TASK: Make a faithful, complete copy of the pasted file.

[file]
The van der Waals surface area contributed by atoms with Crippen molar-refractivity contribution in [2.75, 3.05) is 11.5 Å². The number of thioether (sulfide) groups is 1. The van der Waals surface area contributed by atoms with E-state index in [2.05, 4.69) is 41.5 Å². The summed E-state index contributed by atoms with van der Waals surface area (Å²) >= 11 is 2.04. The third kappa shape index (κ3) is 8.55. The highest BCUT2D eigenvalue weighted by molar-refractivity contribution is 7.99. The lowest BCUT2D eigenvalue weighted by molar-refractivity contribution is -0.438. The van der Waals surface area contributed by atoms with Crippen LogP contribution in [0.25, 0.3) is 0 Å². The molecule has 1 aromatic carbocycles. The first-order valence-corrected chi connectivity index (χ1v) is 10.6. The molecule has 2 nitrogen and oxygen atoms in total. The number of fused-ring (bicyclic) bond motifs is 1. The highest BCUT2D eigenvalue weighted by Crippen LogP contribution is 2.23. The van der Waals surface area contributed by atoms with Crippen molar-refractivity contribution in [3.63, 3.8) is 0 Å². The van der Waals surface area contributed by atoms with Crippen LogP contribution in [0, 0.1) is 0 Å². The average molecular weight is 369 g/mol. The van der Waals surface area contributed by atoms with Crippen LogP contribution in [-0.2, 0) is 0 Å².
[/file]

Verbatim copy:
The van der Waals surface area contributed by atoms with Crippen molar-refractivity contribution in [2.75, 3.05) is 11.5 Å². The number of thioether (sulfide) groups is 1. The van der Waals surface area contributed by atoms with E-state index in [2.05, 4.69) is 41.5 Å². The summed E-state index contributed by atoms with van der Waals surface area (Å²) >= 11 is 2.04. The third kappa shape index (κ3) is 8.55. The highest BCUT2D eigenvalue weighted by molar-refractivity contribution is 7.99. The lowest BCUT2D eigenvalue weighted by molar-refractivity contribution is -0.438. The van der Waals surface area contributed by atoms with Crippen LogP contribution in [0.25, 0.3) is 0 Å². The molecule has 1 aromatic carbocycles. The first-order valence-corrected chi connectivity index (χ1v) is 10.6. The molecule has 2 nitrogen and oxygen atoms in total. The number of fused-ring (bicyclic) bond motifs is 1. The highest BCUT2D eigenvalue weighted by Crippen LogP contribution is 2.23. The van der Waals surface area contributed by atoms with Crippen molar-refractivity contribution in [3.63, 3.8) is 0 Å². The van der Waals surface area contributed by atoms with Crippen LogP contribution in [0, 0.1) is 0 Å². The average molecular weight is 369 g/mol. The van der Waals surface area contributed by atoms with Crippen LogP contribution in [-0.2, 0) is 0 Å².